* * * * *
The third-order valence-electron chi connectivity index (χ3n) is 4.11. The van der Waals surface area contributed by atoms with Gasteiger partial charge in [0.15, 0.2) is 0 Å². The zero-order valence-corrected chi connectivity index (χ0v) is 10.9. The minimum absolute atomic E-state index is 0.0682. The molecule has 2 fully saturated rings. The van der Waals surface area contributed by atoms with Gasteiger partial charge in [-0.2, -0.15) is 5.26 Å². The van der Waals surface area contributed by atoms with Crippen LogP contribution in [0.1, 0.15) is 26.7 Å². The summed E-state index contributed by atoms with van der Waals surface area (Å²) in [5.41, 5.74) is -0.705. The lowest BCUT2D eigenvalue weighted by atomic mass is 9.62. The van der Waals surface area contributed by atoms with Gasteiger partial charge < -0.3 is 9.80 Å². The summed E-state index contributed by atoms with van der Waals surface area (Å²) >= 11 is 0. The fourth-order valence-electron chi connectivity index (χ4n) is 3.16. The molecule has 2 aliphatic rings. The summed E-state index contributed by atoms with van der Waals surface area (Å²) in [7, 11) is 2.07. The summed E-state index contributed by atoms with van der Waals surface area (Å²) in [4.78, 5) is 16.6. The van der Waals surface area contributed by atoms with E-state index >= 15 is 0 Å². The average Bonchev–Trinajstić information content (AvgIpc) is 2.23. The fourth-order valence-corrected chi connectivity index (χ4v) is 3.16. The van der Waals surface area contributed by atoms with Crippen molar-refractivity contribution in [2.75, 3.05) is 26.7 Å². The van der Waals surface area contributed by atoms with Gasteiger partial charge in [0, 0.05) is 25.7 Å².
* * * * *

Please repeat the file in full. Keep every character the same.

The third-order valence-electron chi connectivity index (χ3n) is 4.11. The van der Waals surface area contributed by atoms with Gasteiger partial charge in [0.15, 0.2) is 0 Å². The zero-order valence-corrected chi connectivity index (χ0v) is 10.9. The minimum absolute atomic E-state index is 0.0682. The molecule has 2 fully saturated rings. The van der Waals surface area contributed by atoms with Gasteiger partial charge in [-0.2, -0.15) is 5.26 Å². The van der Waals surface area contributed by atoms with Crippen LogP contribution in [0.1, 0.15) is 26.7 Å². The summed E-state index contributed by atoms with van der Waals surface area (Å²) in [5.41, 5.74) is -0.705. The lowest BCUT2D eigenvalue weighted by atomic mass is 9.62. The van der Waals surface area contributed by atoms with Gasteiger partial charge < -0.3 is 9.80 Å². The summed E-state index contributed by atoms with van der Waals surface area (Å²) >= 11 is 0. The fourth-order valence-electron chi connectivity index (χ4n) is 3.16. The molecule has 2 aliphatic rings. The summed E-state index contributed by atoms with van der Waals surface area (Å²) in [7, 11) is 2.07. The summed E-state index contributed by atoms with van der Waals surface area (Å²) in [4.78, 5) is 16.6. The van der Waals surface area contributed by atoms with E-state index >= 15 is 0 Å². The average Bonchev–Trinajstić information content (AvgIpc) is 2.23. The fourth-order valence-corrected chi connectivity index (χ4v) is 3.16. The van der Waals surface area contributed by atoms with Crippen molar-refractivity contribution in [2.75, 3.05) is 26.7 Å². The van der Waals surface area contributed by atoms with Gasteiger partial charge in [0, 0.05) is 25.7 Å².